Posts Tagged ‘tech’


I love engineering pads

January 4, 2016

After having spilled coffee on one pad and actually finished the two others that generally live on my desk, I went to the pile of office supply paper and dug out an engineering notepad. I found this:

Making Embedded Systems Info Sheet

This is clearly a sketch for an information sheet from the podcast two years ago. So much has changed about the show (even its title) that this is a pretty funny little view into the beginnings of the show.

Of course, I wasn’t digging for an engineering pad purely for nostalgia. I wanted to sketch something out. And since I kept re-doing it until it almost looks good, I figure I should share it.

I wanted to know how the itty-bitty quadcopter’s motors worked. This is for the Cheerson CX-10, a quadcopter that is just a bit bigger than a quarter.



Throwing Boards Over Walls

August 23, 2015

In response to comments made on episode 114 (Wild While Loops), an electrical engineering listener emailed us:

We all know that ‘throw it over the wall’ sucks as a business pattern. But it’s sometimes really hard not to; I’ve recently been under pressure to order those new boards already. Or I’ve flat-out overlooked something. Or I misunderstood how much testing the last guy had done. Or whatever. It’s hard.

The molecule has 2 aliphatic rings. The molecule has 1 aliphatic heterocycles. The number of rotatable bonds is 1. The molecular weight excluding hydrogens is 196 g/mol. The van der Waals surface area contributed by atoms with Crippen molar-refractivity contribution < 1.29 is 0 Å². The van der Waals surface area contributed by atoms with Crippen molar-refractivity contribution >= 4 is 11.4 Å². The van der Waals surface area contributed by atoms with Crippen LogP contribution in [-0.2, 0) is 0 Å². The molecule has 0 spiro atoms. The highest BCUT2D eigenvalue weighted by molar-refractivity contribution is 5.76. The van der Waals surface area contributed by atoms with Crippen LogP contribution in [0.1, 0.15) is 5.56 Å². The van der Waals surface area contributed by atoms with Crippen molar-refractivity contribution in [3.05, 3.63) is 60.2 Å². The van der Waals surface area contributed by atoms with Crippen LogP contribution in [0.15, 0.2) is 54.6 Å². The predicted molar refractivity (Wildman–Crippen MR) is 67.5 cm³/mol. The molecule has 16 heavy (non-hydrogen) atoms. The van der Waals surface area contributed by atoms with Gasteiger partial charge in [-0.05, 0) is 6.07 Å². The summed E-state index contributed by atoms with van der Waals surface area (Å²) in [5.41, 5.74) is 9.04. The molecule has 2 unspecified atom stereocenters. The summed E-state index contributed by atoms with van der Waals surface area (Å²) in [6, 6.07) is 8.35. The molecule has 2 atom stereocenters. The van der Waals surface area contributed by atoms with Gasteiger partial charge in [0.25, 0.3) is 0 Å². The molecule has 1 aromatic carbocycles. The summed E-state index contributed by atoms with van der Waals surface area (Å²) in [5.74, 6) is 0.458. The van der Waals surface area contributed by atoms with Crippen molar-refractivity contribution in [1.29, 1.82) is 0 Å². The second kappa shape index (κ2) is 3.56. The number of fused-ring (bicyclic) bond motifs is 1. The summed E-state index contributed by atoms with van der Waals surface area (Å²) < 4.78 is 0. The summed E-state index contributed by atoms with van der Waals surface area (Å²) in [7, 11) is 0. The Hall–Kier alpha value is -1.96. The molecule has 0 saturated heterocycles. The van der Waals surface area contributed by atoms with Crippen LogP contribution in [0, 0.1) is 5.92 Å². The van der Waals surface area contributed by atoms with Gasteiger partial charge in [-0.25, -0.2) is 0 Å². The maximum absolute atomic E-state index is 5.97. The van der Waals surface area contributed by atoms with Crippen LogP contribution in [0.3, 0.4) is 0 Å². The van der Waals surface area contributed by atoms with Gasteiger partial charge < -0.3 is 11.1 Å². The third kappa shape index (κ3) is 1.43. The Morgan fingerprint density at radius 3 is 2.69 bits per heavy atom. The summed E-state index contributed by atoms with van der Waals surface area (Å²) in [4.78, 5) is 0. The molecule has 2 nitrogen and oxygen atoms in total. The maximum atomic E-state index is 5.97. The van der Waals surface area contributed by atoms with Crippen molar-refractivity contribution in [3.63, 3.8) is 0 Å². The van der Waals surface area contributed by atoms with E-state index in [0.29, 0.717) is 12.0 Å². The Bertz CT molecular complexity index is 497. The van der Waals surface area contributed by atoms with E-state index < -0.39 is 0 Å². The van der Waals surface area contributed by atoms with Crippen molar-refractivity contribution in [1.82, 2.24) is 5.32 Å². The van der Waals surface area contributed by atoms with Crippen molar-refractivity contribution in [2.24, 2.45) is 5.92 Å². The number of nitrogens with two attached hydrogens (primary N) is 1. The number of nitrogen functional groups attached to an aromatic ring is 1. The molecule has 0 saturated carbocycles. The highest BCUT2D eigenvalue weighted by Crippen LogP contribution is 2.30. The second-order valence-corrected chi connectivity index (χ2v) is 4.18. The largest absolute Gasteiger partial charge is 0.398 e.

We know we shouldn’t just throw and run, but it’s hard. Do you have any thoughts on how to persuade my boss that stronger reviews, and getting the embedded software people in on them, are a good idea?

I recognize that “throwing over the wall” between hardware and software is somewhat inevitable, especially as HW and SW sometimes have different schedules. The difficulty comes in when there is also animosity: the EE says the problem is software, the SW says it is hardware; no one works on it because it is clearly not their bug (or works on it resentfully). I remember those days and am very glad I grew out of it.

But how to persuade your boss more reviews (and possibly earlier reviews) are worthwhile? If your boss is a promoted engineer, data might help. How many issues were found and by whom? (That person could be part of the reviews.) How many hours do the SW folks say were lost to HW difficulties (that includes schematics they didn’t understand)? How much will a board respin cost if a problem isn’t identified until a quarter of the way through the software schedule? (Even better: how much did the last respin cost in terms of money and time lost?)

You might also pitch better reviews as cross training: should you win the lottery and go on a bender, a cross trained embedded software person might be able to babysit your work for a couple weeks until you sober up or another EE is hired. (We used to say “get hit by a bus” until my EE actually did; now I try for more positive scenarios.)